Gilmour thinks he was a child of his time in the 1890s and early 1900s, who then failed to change with the times; but in fact he was always out of place. It is arguable that he was already isolated in Anglo-India, among all the ‘hairy-chested heroes’ (Gilmour’s phrase) of the Army and the Indian Civil Service. It may have been this that led him to seek out the two other ‘Indias’ that he is widely credited with having an uncanny empathy for (though this is also disputed): the ‘ordinary’ natives of his own part of the Subcontinent (mainly the Punjab), and the common British soldier, or ‘Tommy Atkins’. However, he also soaked up the typical prejudices of the British ruling classes there, which first appear – together with the trademark hatred – in his opposition at the age of 18 to the Ilbert Bill, which allowed native judges to try Europeans. That was an early indication of the gulf that yawned between him and the majority ethos of Britain, where the Ilbert Bill originated, but which struck him only when he moved there, in pursuit of literary fortune, in 1889. Thereafter he was always at odds with the real (as opposed to the Indian) Britain, loathing its climate – for ten years he escaped with his family to South Africa for at least part of the winter – and, in particular, appalled by the lack of Imperial feeling he found there.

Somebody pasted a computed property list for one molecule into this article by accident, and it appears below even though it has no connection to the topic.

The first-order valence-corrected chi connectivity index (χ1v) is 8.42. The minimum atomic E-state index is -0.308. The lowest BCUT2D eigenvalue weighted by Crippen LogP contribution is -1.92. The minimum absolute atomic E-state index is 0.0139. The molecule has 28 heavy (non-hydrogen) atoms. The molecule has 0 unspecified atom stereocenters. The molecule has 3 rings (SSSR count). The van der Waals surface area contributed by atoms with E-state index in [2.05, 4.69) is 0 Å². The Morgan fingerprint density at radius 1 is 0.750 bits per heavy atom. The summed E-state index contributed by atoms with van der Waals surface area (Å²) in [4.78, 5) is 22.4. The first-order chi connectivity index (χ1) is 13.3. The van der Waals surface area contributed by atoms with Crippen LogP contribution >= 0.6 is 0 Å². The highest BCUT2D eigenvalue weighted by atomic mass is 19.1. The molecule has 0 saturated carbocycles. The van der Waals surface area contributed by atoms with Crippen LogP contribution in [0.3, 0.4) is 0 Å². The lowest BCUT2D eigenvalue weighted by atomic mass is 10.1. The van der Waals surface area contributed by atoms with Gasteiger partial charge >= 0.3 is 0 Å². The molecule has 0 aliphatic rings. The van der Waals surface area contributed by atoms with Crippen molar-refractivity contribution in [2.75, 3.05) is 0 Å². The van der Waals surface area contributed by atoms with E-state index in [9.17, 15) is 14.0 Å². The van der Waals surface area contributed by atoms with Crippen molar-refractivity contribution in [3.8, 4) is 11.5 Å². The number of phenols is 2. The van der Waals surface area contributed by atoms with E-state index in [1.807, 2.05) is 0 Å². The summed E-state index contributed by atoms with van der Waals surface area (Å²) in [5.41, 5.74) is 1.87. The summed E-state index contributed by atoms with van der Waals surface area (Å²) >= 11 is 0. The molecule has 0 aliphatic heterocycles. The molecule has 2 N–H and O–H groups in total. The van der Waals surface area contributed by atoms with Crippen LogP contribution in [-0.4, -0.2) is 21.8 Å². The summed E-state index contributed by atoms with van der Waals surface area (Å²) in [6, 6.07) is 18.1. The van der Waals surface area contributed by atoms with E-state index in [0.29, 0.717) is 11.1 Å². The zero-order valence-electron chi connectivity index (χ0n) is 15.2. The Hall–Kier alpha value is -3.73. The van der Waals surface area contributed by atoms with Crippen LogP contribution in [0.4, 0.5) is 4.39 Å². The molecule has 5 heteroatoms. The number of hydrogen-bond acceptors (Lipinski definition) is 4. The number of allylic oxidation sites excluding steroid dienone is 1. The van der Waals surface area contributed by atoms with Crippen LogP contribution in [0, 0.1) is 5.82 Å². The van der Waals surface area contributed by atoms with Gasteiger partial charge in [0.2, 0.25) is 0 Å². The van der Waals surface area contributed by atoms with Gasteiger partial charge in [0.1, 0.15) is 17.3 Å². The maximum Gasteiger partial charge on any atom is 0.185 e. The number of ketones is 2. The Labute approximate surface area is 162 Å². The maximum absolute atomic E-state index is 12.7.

Gilmour thinks Kipling may have exaggerated this, but then it is fashionable these days to emphasise the ubiquity of ‘colonial discourse’ in Victorian Britain. I think this view is misleading. Kipling singled out certain groups to blame for the tepid Imperial enthusiasm: seditious socialists masquerading as Liberals, long-haired degenerates calling themselves aesthetes, and effete aristocrats playing at being statesmen; but he never made the common contemporary right-wing error of thinking that they were the only non-Imperialists, and that the British working man, for example, was ‘sound’ underneath. In fact, he made little effort to understand British workers, even when they became (European) Tommy Atkinses: Gilmour perceptively points out that there is no First World War equivalent in the Kipling canon to the extraordinarily sympathetic Barrack-Room Ballads he wrote to celebrate the squaddie in India, perhaps because the soldier in Flanders did not usually live long enough for Kipling to get to know him. The workers for the most part seem to have ignored him, if Jonathan Rose’s The Intellectual Life of the British Working Classes is any guide.* Populism doesn’t necessarily make a person popular, as a story told in a footnote in Gilmour’s book suggests. The ticket collector at Etchingham station sees Kipling trying to jump a queue, and reproves him. ‘Do you realise who I am?’ Kipling asks, indignantly. ‘I know who you are, Mr Rudyard bloody Kipling,’ comes the retort, ‘and you can bloody well take your place in the queue like everybody else.’ No wonder he hated democracy.